Taking bloods. A healthcare activity so everyday and undistinguished as to be essentially invisible.
Yet rapid advances in genomic technologies mean that the insights gained from this simple act could be signalling a new dawn for cancer diagnostics.
Although only at the beginning of the journey research is increasingly showing that a blood sample (liquid biopsy) can not only reveal the presence of disease-causing mutations in circulating tumour DNA (ctDNA), but allow for the possibility of real-time ctDNA-directed treatment.
The Shedding – Where ctDNA Originates
Cancer begins when a normal cell’s DNA mutates. From that point on, the cell multiplies too often and a mass / tumour of abnormal cells forms. As with all cells, a proportion of the cancerous cells inevitably die and shed genetic material (ctDNA) into the bloodstream. These mix with larger amounts of circulating free DNA (cfDNA) fragments coming from the death of normal cells.
The blood test allows these DNA fragments to be searched for, and if present, examined, creating a personalised genomic blueprint for each patient by analysing the patchwork of genetic faults in the tumour cells. In doing so it can help reveal the stage of a tumour, and potentially its weaknesses.
Because scans won’t pick up tiny quantities of cancer cells known as minimal residual disease (MRD) which could still regrow into further tumours, the liquid biopsy may allow a clinician to track a patients disease status earlier, more accurately, and select the most effective medications and interventions.
TRACC – Bowel Cancer Trial
One of the areas the technology is currently being trialled in the UK is in the field of bowel cancer where the test is being used to establish whether surgery has removed all of a tumour.
Doctors estimate that half of all patients with stage 3 bowel cancer are cured by surgery alone. However, the gold standard treatment is to give intravenous chemotherapy after surgery to reduce the risk of the cancer returning. But the chemotherapy used in bowel cancer, Oxaliplatin, can come with significant potential side-effects, such as long-term nerve damage.
In the trial, if the test shows the patients are clear of the microscopic traces of ctDNA in their bloodstream, they are given an oral chemotherapy tablet which tends to have less side-effects.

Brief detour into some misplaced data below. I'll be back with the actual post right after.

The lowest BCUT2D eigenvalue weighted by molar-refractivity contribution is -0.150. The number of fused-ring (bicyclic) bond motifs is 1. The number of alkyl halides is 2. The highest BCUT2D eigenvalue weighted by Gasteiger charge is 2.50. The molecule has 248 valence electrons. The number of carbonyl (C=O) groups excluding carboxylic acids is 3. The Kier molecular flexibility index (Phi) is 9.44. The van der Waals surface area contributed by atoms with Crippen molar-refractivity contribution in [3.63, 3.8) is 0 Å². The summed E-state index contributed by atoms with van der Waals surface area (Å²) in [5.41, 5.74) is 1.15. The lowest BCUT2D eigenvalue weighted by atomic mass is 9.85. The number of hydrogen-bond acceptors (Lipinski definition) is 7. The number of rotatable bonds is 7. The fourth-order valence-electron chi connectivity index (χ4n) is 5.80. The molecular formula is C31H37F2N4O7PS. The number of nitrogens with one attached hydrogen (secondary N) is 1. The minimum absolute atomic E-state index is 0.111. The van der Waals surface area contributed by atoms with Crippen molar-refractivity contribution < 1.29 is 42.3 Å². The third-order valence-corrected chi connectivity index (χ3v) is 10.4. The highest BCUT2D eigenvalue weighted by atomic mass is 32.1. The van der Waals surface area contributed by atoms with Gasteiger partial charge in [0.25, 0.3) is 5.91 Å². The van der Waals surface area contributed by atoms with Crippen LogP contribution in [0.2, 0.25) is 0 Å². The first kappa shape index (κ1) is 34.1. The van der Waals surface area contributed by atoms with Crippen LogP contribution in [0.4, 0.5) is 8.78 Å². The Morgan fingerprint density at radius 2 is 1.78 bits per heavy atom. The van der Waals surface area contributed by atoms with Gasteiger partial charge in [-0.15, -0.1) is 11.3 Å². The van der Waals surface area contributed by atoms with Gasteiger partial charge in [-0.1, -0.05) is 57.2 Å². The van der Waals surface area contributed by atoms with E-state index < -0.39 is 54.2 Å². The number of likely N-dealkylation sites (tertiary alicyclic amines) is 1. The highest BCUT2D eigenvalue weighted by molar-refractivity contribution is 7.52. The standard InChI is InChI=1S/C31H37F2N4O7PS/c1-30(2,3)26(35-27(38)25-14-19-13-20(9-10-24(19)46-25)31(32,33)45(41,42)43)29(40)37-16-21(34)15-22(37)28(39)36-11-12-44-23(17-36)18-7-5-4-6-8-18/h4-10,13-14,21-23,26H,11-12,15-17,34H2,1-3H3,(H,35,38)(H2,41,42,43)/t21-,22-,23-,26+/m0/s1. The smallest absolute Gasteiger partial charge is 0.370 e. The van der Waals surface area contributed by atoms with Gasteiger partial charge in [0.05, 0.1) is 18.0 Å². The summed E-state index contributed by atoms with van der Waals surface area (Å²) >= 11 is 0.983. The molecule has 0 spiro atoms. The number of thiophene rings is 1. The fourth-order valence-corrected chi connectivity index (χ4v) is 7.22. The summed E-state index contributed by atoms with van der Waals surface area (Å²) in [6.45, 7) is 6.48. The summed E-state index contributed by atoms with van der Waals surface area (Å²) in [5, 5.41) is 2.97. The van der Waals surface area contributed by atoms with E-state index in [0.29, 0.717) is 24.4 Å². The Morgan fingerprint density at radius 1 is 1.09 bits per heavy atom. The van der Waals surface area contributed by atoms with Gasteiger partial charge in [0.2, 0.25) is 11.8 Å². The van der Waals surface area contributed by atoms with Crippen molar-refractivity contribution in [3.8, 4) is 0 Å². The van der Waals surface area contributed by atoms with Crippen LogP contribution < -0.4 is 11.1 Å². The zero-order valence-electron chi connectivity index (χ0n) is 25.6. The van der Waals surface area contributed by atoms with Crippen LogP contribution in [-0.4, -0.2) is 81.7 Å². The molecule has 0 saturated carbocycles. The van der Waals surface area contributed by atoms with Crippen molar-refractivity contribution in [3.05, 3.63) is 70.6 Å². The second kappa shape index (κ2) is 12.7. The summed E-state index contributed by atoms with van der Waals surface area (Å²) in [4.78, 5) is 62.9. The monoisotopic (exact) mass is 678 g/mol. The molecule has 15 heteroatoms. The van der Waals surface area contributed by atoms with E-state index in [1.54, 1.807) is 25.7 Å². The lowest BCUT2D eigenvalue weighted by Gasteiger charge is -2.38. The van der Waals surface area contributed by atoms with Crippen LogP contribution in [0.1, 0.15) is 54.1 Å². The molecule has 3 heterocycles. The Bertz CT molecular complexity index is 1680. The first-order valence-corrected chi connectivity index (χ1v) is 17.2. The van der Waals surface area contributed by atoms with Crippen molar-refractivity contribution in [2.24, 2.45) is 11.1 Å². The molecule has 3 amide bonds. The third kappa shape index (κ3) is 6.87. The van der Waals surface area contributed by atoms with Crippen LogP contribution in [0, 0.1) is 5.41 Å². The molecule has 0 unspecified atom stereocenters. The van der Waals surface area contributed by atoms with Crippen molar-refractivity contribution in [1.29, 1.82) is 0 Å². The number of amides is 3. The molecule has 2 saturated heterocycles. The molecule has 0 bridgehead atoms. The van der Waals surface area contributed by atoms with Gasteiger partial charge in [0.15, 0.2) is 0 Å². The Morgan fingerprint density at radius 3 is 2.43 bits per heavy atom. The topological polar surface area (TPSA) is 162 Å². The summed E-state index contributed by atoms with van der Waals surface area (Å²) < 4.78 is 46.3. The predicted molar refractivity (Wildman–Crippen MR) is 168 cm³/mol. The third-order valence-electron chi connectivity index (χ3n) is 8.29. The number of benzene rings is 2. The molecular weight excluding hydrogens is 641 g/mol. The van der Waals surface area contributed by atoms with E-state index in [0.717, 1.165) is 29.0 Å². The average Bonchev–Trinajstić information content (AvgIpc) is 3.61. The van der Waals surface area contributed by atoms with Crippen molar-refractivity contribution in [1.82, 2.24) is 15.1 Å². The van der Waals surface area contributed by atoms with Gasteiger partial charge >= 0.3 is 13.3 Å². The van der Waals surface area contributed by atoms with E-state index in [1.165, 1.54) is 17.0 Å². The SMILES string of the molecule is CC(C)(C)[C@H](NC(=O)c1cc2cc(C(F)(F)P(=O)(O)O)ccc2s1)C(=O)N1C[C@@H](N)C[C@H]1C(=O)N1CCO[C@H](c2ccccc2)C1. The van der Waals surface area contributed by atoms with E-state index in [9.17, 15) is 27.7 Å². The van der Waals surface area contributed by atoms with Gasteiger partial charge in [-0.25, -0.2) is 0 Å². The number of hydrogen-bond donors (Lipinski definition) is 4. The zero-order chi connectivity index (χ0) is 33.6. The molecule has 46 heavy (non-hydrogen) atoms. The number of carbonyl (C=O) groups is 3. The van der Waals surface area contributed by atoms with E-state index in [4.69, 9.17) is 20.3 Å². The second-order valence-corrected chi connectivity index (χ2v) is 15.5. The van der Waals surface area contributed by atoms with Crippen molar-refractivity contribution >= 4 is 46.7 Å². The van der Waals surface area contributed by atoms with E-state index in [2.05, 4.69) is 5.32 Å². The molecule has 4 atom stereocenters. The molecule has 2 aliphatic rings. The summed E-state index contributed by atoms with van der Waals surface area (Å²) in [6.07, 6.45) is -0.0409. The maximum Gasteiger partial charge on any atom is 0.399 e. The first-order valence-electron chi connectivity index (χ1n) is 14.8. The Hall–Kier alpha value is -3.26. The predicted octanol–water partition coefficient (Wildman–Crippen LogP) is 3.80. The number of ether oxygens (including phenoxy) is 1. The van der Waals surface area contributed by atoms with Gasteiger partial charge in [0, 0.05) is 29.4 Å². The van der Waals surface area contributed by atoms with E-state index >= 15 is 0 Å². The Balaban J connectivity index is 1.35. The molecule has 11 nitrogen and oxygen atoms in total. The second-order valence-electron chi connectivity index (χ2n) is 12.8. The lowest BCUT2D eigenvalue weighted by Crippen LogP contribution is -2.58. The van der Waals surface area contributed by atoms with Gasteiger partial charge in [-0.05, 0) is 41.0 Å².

You can find out more about this here
The Health Economics of Tailored Treatment
The beauty of a liquid biopsy is not only that it is quicker and less invasive than taking a tissue sample – no small benefit at a tremendously stressful time for a patient – but that it is also available to those unable to tolerate surgical procedures, or in cases where a tumour is difficult to access.
Ease of sampling also opens up the possibility of continuous monitoring which can provide information on the success of curative surgery, reveal whether chemotherapy is working, if the disease has developed resistance, or for relapse monitoring.
Crucially, it also provides the possibility of detecting disease presence, or progression, earlier than an imaging scan, or than symptoms would present themselves, because these tiny fragments would be invisible on a scan.
The information gleaned from the procedure allows doctors to make more informed decisions on earlier medical interventions, which could provide potentially better long-term outcomes for patients
This would be the case with TRACC trial which, if successful, could affect the way in which thousands of bowel cancer patients are treated each year through not unnecessarily being given chemotherapy. Not only sparing patients from toxicity, but also providing the potential for huge cost savings for the NHS.
However, whilst liquid biopsies are currently seen as a complementary tool to be used alongside tissue biopsy, particularly in situations where there simply isn’t enough tissue, ongoing developments in the field are opening the door to an exciting future.
NEY GMS & ctDNA – Piloting Circulating Tumour DNA (ctDNA) Testing in Lung Cancer Patients for Earlier Diagnosis & Personalised Treatment
Regionally led by Dr Alastair Greystoke & Dr Jackie Cook, this project aims to provide evidence, including the health economics, for the expansion of ctDNA testing in the NHS.
This will support tumour genotyping from blood to allow rapid personalised drug treatment selection, and speed up time to treatment for patients with advanced lung cancer
“We know that analysis of DNA in the blood can give us extra information over the traditional method of taking a biopsy. For patients newly diagnosed with lung cancer we are now fully assessing the potential benefits to patients, and the national health service, of getting this extra information as early as possible, with the view of hopefully making this available to all patients presenting with advanced lung cancer in England” (Dr Alastair Greystoke)
Nationally, the project is being led by NHS North Thames Genomic Medicine Service Alliance (GMSA).
NEY GMS, in collaboration with the four Cancer Alliances in the region, are working with clinicians to identify patients in our region with suspected Non-Small Cell Lung Cancer (NSCLC). The ctDNA in their blood will be sequenced to help diagnose their condition and inform their treatment plan.
In parallel, the team will monitor the quality and scope of the testing, turnaround times, onward management of patients and the impact it has on speed of treatment and treatment selection.